Exacerbating the inconsistency can be a lack of communication. Inspectors are often reluctant to discuss differing or new regulatory interpretations, leaving a lack of clarity, he said. Sometimes FAA inspectors will issue a letter of investigation or levy fines before organizations can discuss the issue with their local or regional offices. “This puts industry in an untenable position,” he said, because then it becomes a legal action cutting off the possibility of working together. 

Cooperative Efforts on Certification

In the area of certification, Baker told lawmakers the agency has been working closely with industry to understand its concerns. Improving certification, she stressed, must be addressed on the local, national and international level.

Recommendations of the government-industry panel shaped 14 specific initiatives, 10 of which the FAA has completed, she said.

Some of these involved expanding the use of delegated authority and taking a more risk-based approach to managing certification. One significant step, taken in September, involved changing its project sequencing to a process driven by priorities. This approach lets the safety benefit and complexity of the project guide the agency in how it allocates its resources, reducing delays and backlogs. “Now, applicants will be able to initiate projects without delay,” she said. “If they have an organization designation authorization (ODA) or are using an FAA-approved individual delegated engineering representative, they can immediately move forward with much of the work required to certify the product.”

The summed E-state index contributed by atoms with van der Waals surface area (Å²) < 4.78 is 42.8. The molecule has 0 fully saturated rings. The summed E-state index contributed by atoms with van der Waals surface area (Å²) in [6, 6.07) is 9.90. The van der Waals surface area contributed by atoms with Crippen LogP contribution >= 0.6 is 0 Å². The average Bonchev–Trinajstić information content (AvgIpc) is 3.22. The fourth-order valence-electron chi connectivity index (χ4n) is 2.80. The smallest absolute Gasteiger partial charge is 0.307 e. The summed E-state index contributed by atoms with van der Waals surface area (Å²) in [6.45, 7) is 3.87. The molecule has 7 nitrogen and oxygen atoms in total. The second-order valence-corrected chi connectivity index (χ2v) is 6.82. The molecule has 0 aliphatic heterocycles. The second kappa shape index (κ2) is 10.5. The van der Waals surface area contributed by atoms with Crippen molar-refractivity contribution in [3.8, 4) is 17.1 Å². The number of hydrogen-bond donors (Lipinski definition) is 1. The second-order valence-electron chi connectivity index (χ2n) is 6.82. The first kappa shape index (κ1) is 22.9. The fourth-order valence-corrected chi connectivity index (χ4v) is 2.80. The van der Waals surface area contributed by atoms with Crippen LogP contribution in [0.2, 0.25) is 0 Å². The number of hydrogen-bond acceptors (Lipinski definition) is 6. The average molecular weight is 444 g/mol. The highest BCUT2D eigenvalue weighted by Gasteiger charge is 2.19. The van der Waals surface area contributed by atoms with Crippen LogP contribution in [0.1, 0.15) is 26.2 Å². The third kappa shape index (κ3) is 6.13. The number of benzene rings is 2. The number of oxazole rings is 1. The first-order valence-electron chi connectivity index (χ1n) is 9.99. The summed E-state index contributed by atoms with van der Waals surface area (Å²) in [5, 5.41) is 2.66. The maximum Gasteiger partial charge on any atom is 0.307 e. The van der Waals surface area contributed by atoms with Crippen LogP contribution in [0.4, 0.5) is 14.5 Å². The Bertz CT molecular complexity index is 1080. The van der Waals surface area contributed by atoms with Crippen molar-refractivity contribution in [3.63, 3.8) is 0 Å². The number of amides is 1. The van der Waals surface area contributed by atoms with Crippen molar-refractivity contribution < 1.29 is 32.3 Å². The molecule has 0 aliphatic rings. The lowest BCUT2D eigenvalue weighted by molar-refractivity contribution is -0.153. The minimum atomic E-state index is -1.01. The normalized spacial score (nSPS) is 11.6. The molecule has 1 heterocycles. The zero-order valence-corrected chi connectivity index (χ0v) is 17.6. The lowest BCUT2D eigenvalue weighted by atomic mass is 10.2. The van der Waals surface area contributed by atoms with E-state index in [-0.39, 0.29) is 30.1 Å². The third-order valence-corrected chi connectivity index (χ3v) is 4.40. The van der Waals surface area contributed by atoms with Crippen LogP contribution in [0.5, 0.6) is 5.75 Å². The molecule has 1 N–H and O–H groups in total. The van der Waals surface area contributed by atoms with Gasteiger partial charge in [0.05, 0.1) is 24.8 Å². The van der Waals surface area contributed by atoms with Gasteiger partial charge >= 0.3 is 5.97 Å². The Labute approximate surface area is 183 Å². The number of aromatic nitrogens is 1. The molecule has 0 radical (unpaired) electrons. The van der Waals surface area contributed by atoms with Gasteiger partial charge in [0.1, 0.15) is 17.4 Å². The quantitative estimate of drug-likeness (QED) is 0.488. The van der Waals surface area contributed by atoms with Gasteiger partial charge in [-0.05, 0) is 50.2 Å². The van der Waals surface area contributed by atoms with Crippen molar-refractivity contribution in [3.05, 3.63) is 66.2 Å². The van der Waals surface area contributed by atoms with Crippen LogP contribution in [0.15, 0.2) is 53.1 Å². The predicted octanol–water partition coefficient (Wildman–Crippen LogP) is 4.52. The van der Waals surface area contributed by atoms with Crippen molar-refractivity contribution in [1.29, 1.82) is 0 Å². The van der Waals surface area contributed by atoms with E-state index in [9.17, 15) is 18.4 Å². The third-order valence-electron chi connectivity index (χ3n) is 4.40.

She acknowledged that progress has been uneven, saying some companies would give the agency an A, others an F, and likely a C overall. But she added that the agency is working with industry to develop an ODA scorecard to collect qualitative and quantitative data.

Manufacturers are pushing the FAA to expand its ODA use and risk-based approach further. Boeing is planning to bring several new products to market over the next few years to meet “historic demand,” said Boeing Commercial Airplanes president and CEO Ray Conner. “The large volume of certification work ahead poses a significant challenge for the agency.”

He called the ODA system a key tool for the FAA to balance its workflow while ensuring high standards are met. The FAA has taken steps forward, but Boeing is still spending “an inordinate amount of time on things like seat certification,” he said. The certification process must be “robust enough to ensure that new airplanes are safe and compliant, but also efficient enough to ensure that innovation and U.S. competitiveness are not jeopardized,” he said.

In addition to expanding ODA, the FAA should increase its inspector training to develop more specialists, he said, noting also that the agency should harmonize its certification efforts with those of foreign regulators.

Hilkemann added that industry struggles with redundant inspections. These procedures, many by foreign agencies, should be better coordinated, he said. “Simply stated, the current system is not efficient.”

Dillingham acknowledged the industry concerns. “While the FAA has made some progress, it is too soon for the GAO to determine whether the FAA’s planned actions adequately address the recommendations,” he said. “Industry stakeholders continue to indicate concerns regarding the FAA’s efforts.”